IMO, we just get more Corpo America propaganda.
“Expect individuals to opt for remote work – especially the more senior individuals who know the culture and the people and have been fully trained. Expect them to be at a stage of their lives where the benefit of flexible time for them outweighs the advantages of working in the same physical space as others. Note, Emma Goldberg and Ben Casselman make a great point in The New York Times about what young people are missing in the power of proximity – essentially, mentoring and training.” -Forbes, Ibid.
Expect it because this guy says so? I’d guess that the dividing lines are more likely to encompass things like introvert/extrovert/ambivert, happy home life vs unhappy home life, childcare/pet care/eldercare considerations, childcare deserts, distance from the office/commute time, cost of gasoline, access to transportation, etc., as opposed to making this an age-related issue.
“At the same time, culture is the only sustainable competitive advantage; thus the risk to the collective, the organization, the common, is existential.” -Forbes, Ibid.
Ah. So for the author, the Boston Common in his scenario is the office and the company culture itself. Still yet, the analogy doesn’t work for me. Overfishing waters and overgrazing land ≠ people working remotely. If a lot of people refuse RTO, the argument could be made that corpo real estate will suffer. And I feel highly confident those discussions are going on behind closed doors. But crumbling real estate and vacant buildings are not the same as land that became decrepit due to too many head of cattle on it. In fact, it’s the opposite. The Boston Common had too many cows whereas the overlords are mad because the buildings have too few occupants to pay the rent. I mean, I’m pretty sure an eight-year-old kid could figure that out. It’s pretty disappointing to me that the editor didn’t read this and say, “Uh, this holds no water. Go back to the drawing board, bud.” Although I will say it’s a great illustration of my point that greedy corporations persistently want more and have no qualms about putting a boot on the back of yer neck to get it.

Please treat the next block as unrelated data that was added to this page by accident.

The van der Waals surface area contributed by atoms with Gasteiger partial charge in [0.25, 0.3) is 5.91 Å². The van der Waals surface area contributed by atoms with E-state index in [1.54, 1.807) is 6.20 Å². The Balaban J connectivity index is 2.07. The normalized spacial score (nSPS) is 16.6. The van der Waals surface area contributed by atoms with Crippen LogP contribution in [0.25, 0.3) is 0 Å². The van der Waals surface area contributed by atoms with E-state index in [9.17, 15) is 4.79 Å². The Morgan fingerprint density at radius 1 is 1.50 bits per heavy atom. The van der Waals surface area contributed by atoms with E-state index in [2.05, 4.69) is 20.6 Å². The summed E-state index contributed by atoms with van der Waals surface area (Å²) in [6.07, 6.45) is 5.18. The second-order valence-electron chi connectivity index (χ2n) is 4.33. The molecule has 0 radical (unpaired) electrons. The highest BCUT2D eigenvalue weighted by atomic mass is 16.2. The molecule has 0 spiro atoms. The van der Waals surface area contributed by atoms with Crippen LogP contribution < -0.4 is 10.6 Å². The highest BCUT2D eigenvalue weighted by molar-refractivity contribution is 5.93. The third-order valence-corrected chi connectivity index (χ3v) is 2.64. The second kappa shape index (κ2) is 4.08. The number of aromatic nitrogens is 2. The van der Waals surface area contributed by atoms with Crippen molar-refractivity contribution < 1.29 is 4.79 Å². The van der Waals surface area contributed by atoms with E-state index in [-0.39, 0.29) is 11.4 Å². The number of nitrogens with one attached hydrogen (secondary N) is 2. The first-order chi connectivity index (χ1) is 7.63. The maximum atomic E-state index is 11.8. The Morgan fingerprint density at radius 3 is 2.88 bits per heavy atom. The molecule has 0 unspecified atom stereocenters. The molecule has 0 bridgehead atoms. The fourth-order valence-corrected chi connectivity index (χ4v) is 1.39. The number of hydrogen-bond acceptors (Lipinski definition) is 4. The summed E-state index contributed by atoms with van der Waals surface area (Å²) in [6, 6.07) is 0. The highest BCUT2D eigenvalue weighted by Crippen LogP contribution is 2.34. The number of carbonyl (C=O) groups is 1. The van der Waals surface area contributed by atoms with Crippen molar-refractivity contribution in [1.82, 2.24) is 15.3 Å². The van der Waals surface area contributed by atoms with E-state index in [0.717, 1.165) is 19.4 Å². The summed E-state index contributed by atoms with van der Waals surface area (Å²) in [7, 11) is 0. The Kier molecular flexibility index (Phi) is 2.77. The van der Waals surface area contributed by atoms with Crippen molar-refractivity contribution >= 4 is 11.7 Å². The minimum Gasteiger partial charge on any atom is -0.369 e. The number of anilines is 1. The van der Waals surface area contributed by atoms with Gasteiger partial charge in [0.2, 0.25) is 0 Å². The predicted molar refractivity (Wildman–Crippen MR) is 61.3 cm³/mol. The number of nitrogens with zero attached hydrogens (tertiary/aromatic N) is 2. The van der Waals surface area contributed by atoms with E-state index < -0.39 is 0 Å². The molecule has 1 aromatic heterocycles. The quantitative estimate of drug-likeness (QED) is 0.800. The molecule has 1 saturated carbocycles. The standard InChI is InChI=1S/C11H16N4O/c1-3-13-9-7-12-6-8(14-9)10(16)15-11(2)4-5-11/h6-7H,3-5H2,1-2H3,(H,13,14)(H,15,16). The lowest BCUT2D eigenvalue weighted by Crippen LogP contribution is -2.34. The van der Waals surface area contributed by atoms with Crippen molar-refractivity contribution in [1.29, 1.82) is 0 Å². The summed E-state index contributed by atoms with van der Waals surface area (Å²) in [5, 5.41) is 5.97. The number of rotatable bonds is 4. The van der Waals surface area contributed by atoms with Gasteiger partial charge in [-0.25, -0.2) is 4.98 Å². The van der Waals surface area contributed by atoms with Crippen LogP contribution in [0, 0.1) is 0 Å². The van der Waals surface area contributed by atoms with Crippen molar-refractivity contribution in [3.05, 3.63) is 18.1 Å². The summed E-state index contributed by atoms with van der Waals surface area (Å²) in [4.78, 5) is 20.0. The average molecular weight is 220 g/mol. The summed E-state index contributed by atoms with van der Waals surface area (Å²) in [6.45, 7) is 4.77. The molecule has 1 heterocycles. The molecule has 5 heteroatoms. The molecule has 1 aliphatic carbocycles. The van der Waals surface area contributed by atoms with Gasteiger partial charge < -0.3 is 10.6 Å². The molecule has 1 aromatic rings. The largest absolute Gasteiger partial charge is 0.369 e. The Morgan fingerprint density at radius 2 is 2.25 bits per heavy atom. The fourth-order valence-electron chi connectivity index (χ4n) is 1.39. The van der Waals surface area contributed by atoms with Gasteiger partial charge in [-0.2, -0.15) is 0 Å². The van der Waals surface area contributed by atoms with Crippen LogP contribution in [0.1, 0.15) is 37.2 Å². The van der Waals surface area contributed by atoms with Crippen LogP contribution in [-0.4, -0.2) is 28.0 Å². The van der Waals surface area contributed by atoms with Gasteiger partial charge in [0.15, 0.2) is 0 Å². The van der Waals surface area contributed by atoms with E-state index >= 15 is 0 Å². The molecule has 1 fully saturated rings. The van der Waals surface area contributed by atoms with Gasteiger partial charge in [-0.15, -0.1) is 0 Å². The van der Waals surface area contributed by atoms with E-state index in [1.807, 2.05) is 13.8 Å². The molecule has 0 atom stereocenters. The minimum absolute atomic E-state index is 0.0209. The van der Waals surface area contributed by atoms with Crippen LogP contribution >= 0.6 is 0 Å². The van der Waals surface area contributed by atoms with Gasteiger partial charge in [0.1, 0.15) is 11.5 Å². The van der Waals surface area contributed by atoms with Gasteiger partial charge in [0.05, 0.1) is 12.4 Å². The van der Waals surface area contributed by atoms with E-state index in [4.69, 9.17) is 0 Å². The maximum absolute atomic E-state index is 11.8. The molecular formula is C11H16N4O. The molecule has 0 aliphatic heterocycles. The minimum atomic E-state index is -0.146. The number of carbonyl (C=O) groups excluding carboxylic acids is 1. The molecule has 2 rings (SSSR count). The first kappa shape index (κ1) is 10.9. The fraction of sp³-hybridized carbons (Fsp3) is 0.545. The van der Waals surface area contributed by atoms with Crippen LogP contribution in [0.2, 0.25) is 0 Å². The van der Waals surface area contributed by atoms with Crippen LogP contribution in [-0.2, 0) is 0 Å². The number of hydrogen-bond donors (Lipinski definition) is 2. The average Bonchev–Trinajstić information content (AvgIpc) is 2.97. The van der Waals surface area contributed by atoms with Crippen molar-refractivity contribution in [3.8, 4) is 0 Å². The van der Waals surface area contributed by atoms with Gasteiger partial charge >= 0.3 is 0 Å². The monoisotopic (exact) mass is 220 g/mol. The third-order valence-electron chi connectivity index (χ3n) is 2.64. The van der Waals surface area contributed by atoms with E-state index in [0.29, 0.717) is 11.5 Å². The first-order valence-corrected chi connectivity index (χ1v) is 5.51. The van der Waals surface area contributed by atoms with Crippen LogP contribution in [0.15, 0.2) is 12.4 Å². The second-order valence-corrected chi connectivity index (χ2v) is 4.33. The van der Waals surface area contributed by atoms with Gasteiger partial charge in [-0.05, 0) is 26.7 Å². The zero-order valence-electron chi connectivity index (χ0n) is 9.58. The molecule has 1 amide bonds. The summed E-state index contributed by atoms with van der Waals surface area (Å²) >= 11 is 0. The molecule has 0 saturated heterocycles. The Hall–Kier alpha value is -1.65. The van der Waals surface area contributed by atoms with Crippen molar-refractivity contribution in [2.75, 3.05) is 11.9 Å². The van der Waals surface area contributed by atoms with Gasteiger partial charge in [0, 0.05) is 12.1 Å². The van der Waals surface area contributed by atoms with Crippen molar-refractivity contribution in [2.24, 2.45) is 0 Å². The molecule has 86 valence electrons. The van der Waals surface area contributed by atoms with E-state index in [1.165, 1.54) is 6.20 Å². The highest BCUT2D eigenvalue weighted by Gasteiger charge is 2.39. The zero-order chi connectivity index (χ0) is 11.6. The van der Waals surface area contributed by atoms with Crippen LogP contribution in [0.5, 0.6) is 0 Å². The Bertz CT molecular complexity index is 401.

“It’s going to require disciplined, deliberate, intentional investment in individuals to benefit the collective, the common. It’s going to require bringing people together physically one way or another from time to time. But that may be the only way to save the common in a world of remote work.” -Forbes, Ibid.
The opening lines to the old Soviet anthem:
“Союз нерушимый республик свободных / Сплотила навеки Великая Русь.”
Roughly in English this means: “An indestructible union of free republics, united forever, the Great Russia.”
Couldn’t help but think of it in reading this article. You’re a free agent, sure. But, ha ha, not really because you need to swear fealty to the company and its office. IT MAY BE THE ONLY WAY TO SAVE THE COMMON IN A WORLD OF REMOTE WORK! Yet when we look at his own words, the Common for him is the damn office itself. So let’s draw it out.
The office needs to be saved. ➡️ The only way to save the office is to demand RTO. ➡️ Position it as doing what’s best for the collective because the collective is higher than the individual anyway.
If the office was so great, why does it need saving now? Why all the effort to sugarcoat in-person work? Why didn’t the carrots work and why did Corpo America have to resort to the sticks and have their cronies at The Fed crash the damn job market? If it was so wonderful, wouldn’t we naturally go back and be glad for it?
Reddit’s antiwork channel is even more blunt about it:
One of the responders writes:
But see that’s naughty because it puts the self above the collective. Even though this person has acquired extra skills and knowledge, that’s irrelevant. And even though the company can pink slip you at any point or pile extra work on you using layoffs as a threat, you must put the company first because the company is more important than you as an individual peon.
You go along to get along. You engage in groupthink. You swear fealty to Corpo America. If you do not, you are tossed out on the ice of Gotham and that’s that.
All in all, IMO, this is just another WFH hit piece with some pompous nonsense thrown in to sound intellectual.